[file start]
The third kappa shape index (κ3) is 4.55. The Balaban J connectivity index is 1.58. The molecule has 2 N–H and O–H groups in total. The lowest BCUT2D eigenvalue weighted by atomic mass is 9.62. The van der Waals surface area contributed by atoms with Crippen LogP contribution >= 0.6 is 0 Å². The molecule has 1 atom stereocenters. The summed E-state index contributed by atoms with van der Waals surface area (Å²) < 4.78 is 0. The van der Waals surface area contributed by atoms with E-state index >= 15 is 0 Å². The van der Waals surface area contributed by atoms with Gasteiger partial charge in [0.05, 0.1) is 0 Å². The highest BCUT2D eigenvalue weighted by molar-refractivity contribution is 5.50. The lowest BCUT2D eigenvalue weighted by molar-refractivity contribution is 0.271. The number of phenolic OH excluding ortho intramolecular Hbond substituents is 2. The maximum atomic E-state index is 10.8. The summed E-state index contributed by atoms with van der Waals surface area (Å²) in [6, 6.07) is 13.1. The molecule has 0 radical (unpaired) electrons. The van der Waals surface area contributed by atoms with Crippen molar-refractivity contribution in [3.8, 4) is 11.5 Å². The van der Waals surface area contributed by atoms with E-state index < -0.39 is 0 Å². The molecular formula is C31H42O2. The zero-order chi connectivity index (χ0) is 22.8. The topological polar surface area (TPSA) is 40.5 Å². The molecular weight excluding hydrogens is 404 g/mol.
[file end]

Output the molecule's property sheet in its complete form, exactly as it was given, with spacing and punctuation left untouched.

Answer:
The third kappa shape index (κ3) is 4.55. The Balaban J connectivity index is 1.58. The molecule has 2 N–H and O–H groups in total. The lowest BCUT2D eigenvalue weighted by atomic mass is 9.62. The van der Waals surface area contributed by atoms with Crippen LogP contribution >= 0.6 is 0 Å². The molecule has 1 atom stereocenters. The summed E-state index contributed by atoms with van der Waals surface area (Å²) < 4.78 is 0. The van der Waals surface area contributed by atoms with E-state index >= 15 is 0 Å². The van der Waals surface area contributed by atoms with Gasteiger partial charge in [0.05, 0.1) is 0 Å². The highest BCUT2D eigenvalue weighted by molar-refractivity contribution is 5.50. The lowest BCUT2D eigenvalue weighted by molar-refractivity contribution is 0.271. The number of phenolic OH excluding ortho intramolecular Hbond substituents is 2. The maximum atomic E-state index is 10.8. The summed E-state index contributed by atoms with van der Waals surface area (Å²) in [6, 6.07) is 13.1. The molecule has 0 radical (unpaired) electrons. The van der Waals surface area contributed by atoms with Crippen molar-refractivity contribution in [3.8, 4) is 11.5 Å². The van der Waals surface area contributed by atoms with E-state index < -0.39 is 0 Å². The molecular formula is C31H42O2. The zero-order chi connectivity index (χ0) is 22.8. The topological polar surface area (TPSA) is 40.5 Å². The molecular weight excluding hydrogens is 404 g/mol.